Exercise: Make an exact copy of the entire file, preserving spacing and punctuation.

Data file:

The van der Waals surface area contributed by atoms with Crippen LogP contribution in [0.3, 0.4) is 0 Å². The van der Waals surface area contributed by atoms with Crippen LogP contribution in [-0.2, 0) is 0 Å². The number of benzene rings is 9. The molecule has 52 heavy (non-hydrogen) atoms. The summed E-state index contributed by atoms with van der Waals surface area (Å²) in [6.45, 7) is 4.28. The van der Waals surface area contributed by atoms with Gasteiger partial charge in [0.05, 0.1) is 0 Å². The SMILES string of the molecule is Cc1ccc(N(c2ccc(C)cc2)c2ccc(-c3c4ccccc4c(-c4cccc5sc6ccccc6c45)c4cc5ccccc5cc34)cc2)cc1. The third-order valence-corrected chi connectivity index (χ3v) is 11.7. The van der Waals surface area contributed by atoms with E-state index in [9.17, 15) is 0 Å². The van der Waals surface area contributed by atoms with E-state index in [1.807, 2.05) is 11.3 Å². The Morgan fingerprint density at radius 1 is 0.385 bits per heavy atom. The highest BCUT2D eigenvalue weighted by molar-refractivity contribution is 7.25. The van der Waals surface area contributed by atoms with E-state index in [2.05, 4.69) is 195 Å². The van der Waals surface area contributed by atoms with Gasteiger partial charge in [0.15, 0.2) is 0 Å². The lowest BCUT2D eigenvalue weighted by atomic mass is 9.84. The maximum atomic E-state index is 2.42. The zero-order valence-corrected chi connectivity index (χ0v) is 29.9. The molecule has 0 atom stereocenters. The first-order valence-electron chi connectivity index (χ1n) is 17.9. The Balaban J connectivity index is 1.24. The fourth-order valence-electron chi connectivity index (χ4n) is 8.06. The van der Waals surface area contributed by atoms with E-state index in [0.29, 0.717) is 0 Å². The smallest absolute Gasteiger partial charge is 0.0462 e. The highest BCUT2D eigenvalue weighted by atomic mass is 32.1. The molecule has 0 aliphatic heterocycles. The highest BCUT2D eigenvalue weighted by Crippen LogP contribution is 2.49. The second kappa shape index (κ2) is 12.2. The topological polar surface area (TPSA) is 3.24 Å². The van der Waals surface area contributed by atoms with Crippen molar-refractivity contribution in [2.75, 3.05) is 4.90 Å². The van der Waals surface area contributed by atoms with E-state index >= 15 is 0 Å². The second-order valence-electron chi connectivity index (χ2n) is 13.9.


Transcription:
The van der Waals surface area contributed by atoms with Crippen LogP contribution in [0.3, 0.4) is 0 Å². The van der Waals surface area contributed by atoms with Crippen LogP contribution in [-0.2, 0) is 0 Å². The number of benzene rings is 9. The molecule has 52 heavy (non-hydrogen) atoms. The summed E-state index contributed by atoms with van der Waals surface area (Å²) in [6.45, 7) is 4.28. The van der Waals surface area contributed by atoms with Gasteiger partial charge in [0.05, 0.1) is 0 Å². The SMILES string of the molecule is Cc1ccc(N(c2ccc(C)cc2)c2ccc(-c3c4ccccc4c(-c4cccc5sc6ccccc6c45)c4cc5ccccc5cc34)cc2)cc1. The third-order valence-corrected chi connectivity index (χ3v) is 11.7. The van der Waals surface area contributed by atoms with E-state index in [9.17, 15) is 0 Å². The van der Waals surface area contributed by atoms with E-state index in [1.807, 2.05) is 11.3 Å². The Morgan fingerprint density at radius 1 is 0.385 bits per heavy atom. The highest BCUT2D eigenvalue weighted by molar-refractivity contribution is 7.25. The van der Waals surface area contributed by atoms with E-state index in [2.05, 4.69) is 195 Å². The van der Waals surface area contributed by atoms with Gasteiger partial charge in [0.15, 0.2) is 0 Å². The lowest BCUT2D eigenvalue weighted by atomic mass is 9.84. The maximum atomic E-state index is 2.42. The zero-order valence-corrected chi connectivity index (χ0v) is 29.9. The molecule has 0 atom stereocenters. The first-order valence-electron chi connectivity index (χ1n) is 17.9. The Balaban J connectivity index is 1.24. The fourth-order valence-electron chi connectivity index (χ4n) is 8.06. The van der Waals surface area contributed by atoms with E-state index in [0.29, 0.717) is 0 Å². The smallest absolute Gasteiger partial charge is 0.0462 e. The highest BCUT2D eigenvalue weighted by atomic mass is 32.1. The molecule has 0 aliphatic heterocycles. The highest BCUT2D eigenvalue weighted by Crippen LogP contribution is 2.49. The second kappa shape index (κ2) is 12.2. The topological polar surface area (TPSA) is 3.24 Å². The van der Waals surface area contributed by atoms with Crippen molar-refractivity contribution in [2.75, 3.05) is 4.90 Å². The van der Waals surface area contributed by atoms with E-state index >= 15 is 0 Å². The second-order valence-electron chi connectivity index (χ2n) is 13.9.